March Business Information Review

The March issue of Business Information Review has arrived, packed with the normal eclectic mix of content. First off, is the publication of the 26th Annual Business Information Survey. 
BIR Survey 2016: a regular feature of the Journal since 1991, the Business Information survey is now the longest running continuous review of the business information sector in the world. This year’s survey is also the first to be produced by Denise Carter of DCision Consult, who follows in the footsteps of Allan Foster.  The survey reveals that soft-skills, a commercial mind-set, and a future-focussed outlook are at the forefront of skillsets required by the sector. Commercial organisations are demanding more rounded practitioners who can adapt to “internal consultant” style roles. The most valued attributes highlighted by the research include forward thinking, horizon planning, strategic thinking, and future perspectives. The survey also highlighted the value of interpersonal negotiation and networking skills, and data visualisation and packaging. 
The survey highlights a gap between the qualities demanded of information professionals in the commercial sector, and the focus of traditional library and information education programmes, including short course provision. In decline is the perceived value of “core” information skills including taxonomy and classification. Demand for traditional education and training is also declining, as commercial organisations turn to internal company “academies” or “universities” to fulfil specific training requirements. Mentoring and peer training were also commonly used as training solutions. It is essential reading for everyone involved in the business information profession. 
Social Business Adoption: An empirical analysis: also published in the March issue is a paper focussing on the adoption of social business models. Jacob Wood, Assistant Professor at the School of Industrial Management Korea University of Technology & Education, explores the perceptions of social media usage by organizations and how that can affect their take up and adoption of social media platforms.  The article focuses on organizations from South Korea and New Zealand and takes an analytical look at both the benefits and risks of using social media for organizations in order to examine motivations for and effectiveness of use.  Using technology adoption theory they identified several factors by which to measure perceived benefits and barriers to social media usage.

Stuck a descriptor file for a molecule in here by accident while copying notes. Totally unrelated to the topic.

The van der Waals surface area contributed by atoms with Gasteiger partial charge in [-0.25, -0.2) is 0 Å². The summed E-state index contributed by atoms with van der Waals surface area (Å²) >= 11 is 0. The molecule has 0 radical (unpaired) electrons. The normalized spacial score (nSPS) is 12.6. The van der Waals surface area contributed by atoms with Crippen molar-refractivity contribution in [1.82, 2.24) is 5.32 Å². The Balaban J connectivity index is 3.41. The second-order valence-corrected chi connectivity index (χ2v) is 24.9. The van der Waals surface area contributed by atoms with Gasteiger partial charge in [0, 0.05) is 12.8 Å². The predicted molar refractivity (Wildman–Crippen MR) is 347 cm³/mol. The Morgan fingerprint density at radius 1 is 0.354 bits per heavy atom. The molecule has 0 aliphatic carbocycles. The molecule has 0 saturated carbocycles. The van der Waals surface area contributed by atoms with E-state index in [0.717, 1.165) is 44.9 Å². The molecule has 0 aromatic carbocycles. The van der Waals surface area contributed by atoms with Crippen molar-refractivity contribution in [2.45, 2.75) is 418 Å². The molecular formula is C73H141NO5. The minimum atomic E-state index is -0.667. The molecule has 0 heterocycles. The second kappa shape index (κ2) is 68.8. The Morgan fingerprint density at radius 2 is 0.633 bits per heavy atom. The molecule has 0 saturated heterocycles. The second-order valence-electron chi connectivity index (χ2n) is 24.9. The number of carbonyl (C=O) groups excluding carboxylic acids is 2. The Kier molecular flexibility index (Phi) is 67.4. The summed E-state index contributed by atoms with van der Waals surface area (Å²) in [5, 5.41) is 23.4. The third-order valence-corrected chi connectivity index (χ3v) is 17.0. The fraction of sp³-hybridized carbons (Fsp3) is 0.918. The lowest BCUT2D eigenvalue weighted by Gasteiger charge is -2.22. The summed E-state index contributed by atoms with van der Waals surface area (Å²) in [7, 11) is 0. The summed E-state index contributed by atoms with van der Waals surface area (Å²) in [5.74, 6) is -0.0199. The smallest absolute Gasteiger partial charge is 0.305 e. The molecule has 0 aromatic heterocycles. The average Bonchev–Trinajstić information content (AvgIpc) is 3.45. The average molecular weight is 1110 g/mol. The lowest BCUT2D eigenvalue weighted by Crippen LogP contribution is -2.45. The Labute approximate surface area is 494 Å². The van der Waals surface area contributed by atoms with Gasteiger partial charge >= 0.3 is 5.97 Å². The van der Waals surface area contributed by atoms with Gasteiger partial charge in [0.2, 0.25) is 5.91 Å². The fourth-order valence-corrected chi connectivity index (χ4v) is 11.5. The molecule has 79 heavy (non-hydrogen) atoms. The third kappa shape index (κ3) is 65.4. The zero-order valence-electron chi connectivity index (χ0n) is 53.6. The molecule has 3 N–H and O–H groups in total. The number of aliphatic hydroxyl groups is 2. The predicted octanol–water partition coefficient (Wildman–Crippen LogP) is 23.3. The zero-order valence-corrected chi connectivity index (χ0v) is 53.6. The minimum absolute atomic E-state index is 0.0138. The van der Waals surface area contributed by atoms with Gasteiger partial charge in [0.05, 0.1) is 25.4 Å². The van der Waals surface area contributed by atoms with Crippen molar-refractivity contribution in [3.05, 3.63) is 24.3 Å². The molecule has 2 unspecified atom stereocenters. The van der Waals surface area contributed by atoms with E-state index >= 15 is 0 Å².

Searching for Talent – Information retrieval challenges for recruitment professionals: Tony Russell-Rose and his co-author Jon Chamberlin take a look at the challenges faced by recruitment professionals in searching for and sourcing suitable candidates.  In particular they look at the information challenges faced in categorizing and identification of key words to find candidates to match their skills with the most suitable vacancies.  They have interviewed recruitment professionals who have provided insights into information seeking behaviour and information search techniques.  The article looks at the complex Boolean searches that are developed, the challenges in using and maintaining them and the types of functionality recruitment professionals’ value within systems.  The article concludes with a discussion around the implications for information systems development and a balance that needs to be created between automated information retrieval and the knowledge and expertise contained within the individual professional recruiter on what search terms work best.